Even the most casual observer of this drama cannot help but draw parallels to the school playground.  Despite liberal attempts to eliminate bullying and aggressive behavior, the playground is still no different from the African veldt.  Males preen, posture, challenge, and fight for territory, mates, and status.  There is no compromise in the jungle, savanna, mountains or seas. Why should anyone expect human beings, only a relatively few geologic years from purely animal behavior, to behave any differently.

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Whether on Wall Street, in New York real estate, Hollywood, or the inner cities, we act in ways that are just as primitive as those of our Paleolithic ancestors.  Threats and intimidation are part of deal-making, litigation, wealth accumulation and protection, market expansion, and social change.  Even the most progressive environmentalist does not shy away from aggressively challenging climate deniers.  Battles are fought in front of abortion clinics, Confederate-era statues, and on college campuses.  We have all subscribed to ethos of strategic confrontation, and are willing to escalate the conflict as much as it takes to win.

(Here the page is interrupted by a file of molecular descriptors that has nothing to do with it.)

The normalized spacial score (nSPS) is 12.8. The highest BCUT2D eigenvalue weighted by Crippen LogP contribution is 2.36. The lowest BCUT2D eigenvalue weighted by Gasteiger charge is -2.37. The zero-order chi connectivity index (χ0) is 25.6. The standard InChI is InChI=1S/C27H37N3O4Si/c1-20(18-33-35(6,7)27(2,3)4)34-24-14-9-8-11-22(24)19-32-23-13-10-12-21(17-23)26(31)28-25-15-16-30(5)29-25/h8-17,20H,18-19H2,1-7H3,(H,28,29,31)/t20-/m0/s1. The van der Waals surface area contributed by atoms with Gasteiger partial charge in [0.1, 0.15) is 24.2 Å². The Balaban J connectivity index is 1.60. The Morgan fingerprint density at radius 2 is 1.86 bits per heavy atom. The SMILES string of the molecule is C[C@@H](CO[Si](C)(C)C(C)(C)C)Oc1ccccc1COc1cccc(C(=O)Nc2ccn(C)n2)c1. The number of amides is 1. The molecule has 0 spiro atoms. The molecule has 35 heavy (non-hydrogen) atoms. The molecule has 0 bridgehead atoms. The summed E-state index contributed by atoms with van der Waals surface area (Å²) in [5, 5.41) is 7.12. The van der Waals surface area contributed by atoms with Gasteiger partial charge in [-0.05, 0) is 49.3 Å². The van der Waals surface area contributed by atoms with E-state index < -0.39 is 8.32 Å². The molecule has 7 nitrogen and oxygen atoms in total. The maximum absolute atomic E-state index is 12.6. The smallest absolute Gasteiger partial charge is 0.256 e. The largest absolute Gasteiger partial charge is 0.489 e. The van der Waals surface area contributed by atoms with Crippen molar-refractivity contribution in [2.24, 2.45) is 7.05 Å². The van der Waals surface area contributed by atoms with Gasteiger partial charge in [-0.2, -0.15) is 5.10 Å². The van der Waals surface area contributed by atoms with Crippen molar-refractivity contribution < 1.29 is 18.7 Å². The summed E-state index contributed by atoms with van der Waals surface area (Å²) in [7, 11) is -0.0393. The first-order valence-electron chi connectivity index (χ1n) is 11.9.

Every parent knows that competition and conflict are hardwired in their children as much as in adults.  They fight over who got the bigger portion, the easiest chore, the best toys, the most parental favor, the most freedom and responsibility.  Boys scuffle, fight, and brawl over rights.  Older girls taunt and ridicule younger brothers.  Peaceful standoffs result only after the wars have been fought to a draw.

Scientists and philosophers have long debated the issue of human nature and its role in determining behavior.  Is human nature innate, immutable and permanently aggressive, territorial, self-interested, and violent? Or is it subject to external influences and can be moderated, softened and recalibrated?
Human nature was fundamental to Marx, for example.